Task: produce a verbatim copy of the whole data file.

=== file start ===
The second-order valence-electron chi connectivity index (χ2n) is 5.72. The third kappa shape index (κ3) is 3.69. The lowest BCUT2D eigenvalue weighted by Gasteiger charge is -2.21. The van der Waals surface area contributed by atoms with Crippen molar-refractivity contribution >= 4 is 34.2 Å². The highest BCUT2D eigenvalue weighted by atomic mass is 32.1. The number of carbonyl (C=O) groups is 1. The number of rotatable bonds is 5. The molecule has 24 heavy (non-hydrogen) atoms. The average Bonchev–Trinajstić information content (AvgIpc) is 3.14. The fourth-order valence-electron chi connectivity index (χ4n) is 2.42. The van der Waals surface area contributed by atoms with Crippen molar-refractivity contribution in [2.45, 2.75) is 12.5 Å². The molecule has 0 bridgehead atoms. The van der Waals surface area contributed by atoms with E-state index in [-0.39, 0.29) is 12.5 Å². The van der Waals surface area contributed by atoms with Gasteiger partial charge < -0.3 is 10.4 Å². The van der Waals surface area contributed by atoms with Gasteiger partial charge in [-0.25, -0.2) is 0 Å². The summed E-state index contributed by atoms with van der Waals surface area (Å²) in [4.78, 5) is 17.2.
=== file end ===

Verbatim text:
The second-order valence-electron chi connectivity index (χ2n) is 5.72. The third kappa shape index (κ3) is 3.69. The lowest BCUT2D eigenvalue weighted by Gasteiger charge is -2.21. The van der Waals surface area contributed by atoms with Crippen molar-refractivity contribution >= 4 is 34.2 Å². The highest BCUT2D eigenvalue weighted by atomic mass is 32.1. The number of carbonyl (C=O) groups is 1. The number of rotatable bonds is 5. The molecule has 24 heavy (non-hydrogen) atoms. The average Bonchev–Trinajstić information content (AvgIpc) is 3.14. The fourth-order valence-electron chi connectivity index (χ4n) is 2.42. The van der Waals surface area contributed by atoms with Crippen molar-refractivity contribution in [2.45, 2.75) is 12.5 Å². The molecule has 0 bridgehead atoms. The van der Waals surface area contributed by atoms with E-state index in [-0.39, 0.29) is 12.5 Å². The van der Waals surface area contributed by atoms with Gasteiger partial charge < -0.3 is 10.4 Å². The van der Waals surface area contributed by atoms with Gasteiger partial charge in [-0.25, -0.2) is 0 Å². The summed E-state index contributed by atoms with van der Waals surface area (Å²) in [4.78, 5) is 17.2.